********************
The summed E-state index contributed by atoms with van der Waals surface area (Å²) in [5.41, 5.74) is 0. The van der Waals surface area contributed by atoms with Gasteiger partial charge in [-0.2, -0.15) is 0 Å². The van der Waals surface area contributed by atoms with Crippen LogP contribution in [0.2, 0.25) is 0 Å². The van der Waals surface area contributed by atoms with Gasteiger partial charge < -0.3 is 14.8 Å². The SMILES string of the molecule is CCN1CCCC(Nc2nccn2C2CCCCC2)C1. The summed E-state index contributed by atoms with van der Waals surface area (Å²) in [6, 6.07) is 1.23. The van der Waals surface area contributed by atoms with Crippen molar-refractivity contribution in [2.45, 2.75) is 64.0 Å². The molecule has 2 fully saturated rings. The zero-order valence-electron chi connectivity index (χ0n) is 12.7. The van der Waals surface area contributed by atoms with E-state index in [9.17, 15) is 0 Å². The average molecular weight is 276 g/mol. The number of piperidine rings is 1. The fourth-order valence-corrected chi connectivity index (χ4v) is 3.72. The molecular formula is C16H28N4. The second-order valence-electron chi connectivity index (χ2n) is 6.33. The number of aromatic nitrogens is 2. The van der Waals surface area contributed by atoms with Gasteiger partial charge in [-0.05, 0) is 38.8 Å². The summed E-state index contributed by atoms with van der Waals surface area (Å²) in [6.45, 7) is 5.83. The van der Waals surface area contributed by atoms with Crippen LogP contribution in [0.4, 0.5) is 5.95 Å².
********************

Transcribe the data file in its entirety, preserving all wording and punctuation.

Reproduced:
The summed E-state index contributed by atoms with van der Waals surface area (Å²) in [5.41, 5.74) is 0. The van der Waals surface area contributed by atoms with Gasteiger partial charge in [-0.2, -0.15) is 0 Å². The van der Waals surface area contributed by atoms with Crippen LogP contribution in [0.2, 0.25) is 0 Å². The van der Waals surface area contributed by atoms with Gasteiger partial charge < -0.3 is 14.8 Å². The SMILES string of the molecule is CCN1CCCC(Nc2nccn2C2CCCCC2)C1. The summed E-state index contributed by atoms with van der Waals surface area (Å²) in [6, 6.07) is 1.23. The van der Waals surface area contributed by atoms with Crippen molar-refractivity contribution in [2.45, 2.75) is 64.0 Å². The molecule has 2 fully saturated rings. The zero-order valence-electron chi connectivity index (χ0n) is 12.7. The van der Waals surface area contributed by atoms with E-state index in [9.17, 15) is 0 Å². The average molecular weight is 276 g/mol. The number of piperidine rings is 1. The fourth-order valence-corrected chi connectivity index (χ4v) is 3.72. The molecular formula is C16H28N4. The second-order valence-electron chi connectivity index (χ2n) is 6.33. The number of aromatic nitrogens is 2. The van der Waals surface area contributed by atoms with Gasteiger partial charge in [-0.05, 0) is 38.8 Å². The summed E-state index contributed by atoms with van der Waals surface area (Å²) in [6.45, 7) is 5.83. The van der Waals surface area contributed by atoms with Crippen LogP contribution in [0.4, 0.5) is 5.95 Å².